For more than twenty years now, my brother, Andrew Peterson, has been baring his soul in his music, and in doing so he’s shined a ... Read More
This is for real. Somewhere around the country, twelve emeralds are hidden, and the clues to their location are in the pages of The Clock Without a Face, by Scott Teplin, Mac Barnett, and Eli Horowitz.
I’ve been an admirer of McSweeney’s writing/reading/tutoring community for a while, and even hope to emulate some of their methods here in the Rabbit Room one of these days. They run several inner-city tutoring centers around the country, with the idea that if you can teach a child to write you greatly increase their chance of succeeding in the world. I think that’s true. We’ve long kicked around the idea of opening up Rabbit Room tutoring programs for the purpose of exposing children to great writers, particularly great writers who were/are Christians, and encouraging those children to hone their craft and to treat it as Kingdom work. I geek out just thinking about it.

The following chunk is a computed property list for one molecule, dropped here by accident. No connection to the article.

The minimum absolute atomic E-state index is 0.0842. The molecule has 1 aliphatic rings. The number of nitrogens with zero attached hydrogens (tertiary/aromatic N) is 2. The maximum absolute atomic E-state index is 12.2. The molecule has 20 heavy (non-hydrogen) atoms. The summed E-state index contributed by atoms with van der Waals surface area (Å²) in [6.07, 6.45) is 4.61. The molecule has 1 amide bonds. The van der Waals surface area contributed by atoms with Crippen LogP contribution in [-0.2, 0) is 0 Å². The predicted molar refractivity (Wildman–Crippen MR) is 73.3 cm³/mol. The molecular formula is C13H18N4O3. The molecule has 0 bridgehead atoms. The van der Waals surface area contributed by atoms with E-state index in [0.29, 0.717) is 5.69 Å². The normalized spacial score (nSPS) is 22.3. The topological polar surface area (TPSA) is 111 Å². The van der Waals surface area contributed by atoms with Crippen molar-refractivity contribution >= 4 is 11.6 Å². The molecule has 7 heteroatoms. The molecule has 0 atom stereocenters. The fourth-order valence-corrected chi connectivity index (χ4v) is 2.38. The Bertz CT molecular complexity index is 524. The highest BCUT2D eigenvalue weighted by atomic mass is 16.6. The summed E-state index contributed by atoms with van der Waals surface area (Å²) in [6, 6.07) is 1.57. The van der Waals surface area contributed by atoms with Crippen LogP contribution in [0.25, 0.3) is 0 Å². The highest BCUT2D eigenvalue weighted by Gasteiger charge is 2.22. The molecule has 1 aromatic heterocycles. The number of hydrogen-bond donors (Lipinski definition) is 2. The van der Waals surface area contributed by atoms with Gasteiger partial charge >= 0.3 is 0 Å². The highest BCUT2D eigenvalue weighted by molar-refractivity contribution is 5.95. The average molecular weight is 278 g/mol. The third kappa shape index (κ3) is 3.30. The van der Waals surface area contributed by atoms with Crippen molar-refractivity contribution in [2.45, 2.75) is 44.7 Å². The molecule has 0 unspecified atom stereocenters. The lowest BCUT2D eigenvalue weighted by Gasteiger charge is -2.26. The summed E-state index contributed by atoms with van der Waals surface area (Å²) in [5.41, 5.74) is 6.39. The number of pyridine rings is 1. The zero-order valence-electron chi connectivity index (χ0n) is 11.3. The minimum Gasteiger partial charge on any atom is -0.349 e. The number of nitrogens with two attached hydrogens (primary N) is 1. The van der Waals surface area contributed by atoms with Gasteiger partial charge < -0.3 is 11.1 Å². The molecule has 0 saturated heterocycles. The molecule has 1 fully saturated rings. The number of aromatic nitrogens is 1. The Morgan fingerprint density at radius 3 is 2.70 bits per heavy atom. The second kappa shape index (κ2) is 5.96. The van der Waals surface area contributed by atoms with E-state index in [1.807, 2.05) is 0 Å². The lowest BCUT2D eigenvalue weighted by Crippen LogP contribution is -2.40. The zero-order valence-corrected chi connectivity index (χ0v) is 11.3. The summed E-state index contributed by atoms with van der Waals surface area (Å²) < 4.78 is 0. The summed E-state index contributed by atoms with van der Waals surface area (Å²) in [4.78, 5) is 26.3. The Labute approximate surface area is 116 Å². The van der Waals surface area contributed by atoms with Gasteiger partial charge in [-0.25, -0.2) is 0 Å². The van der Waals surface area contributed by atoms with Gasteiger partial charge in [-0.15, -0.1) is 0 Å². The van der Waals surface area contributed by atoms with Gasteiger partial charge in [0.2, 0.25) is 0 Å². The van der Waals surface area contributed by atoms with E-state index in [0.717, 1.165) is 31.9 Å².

Back to the treasure. McSweeney’s just published this book, and as far as I can tell the emeralds have yet to be discovered. I just read the book today and laughed out loud exactly three times while reading it. It’s funny, well-written, and really cool to look at. If you remember Graeme Base’s The Eleventh Hour, a picture book mystery you’re invited to solve before you turn the last page, you’ll see its influence on this book. But The Clock Without a Face takes it a step further and ends with a challenge to unearth bona fide, handcrafted emeralds. How cool is that?
Very cool, I say. And I plan to sic my smarter-than-I-am kids on the mystery in the hopes of paying for their college. We have a few copies in the Rabbit Room store, if you’re looking for some adventure.
As a singer-songwriter and recording artist, Andrew has released more than ten records over the past fifteen years. His music has earned him a reputation for writing songs that connect with his listeners in ways equally powerful, poetic, and intimate. He has also followed his gifts into the realm of publishing. His books include the four volumes of the award-winning Wingfeather Saga.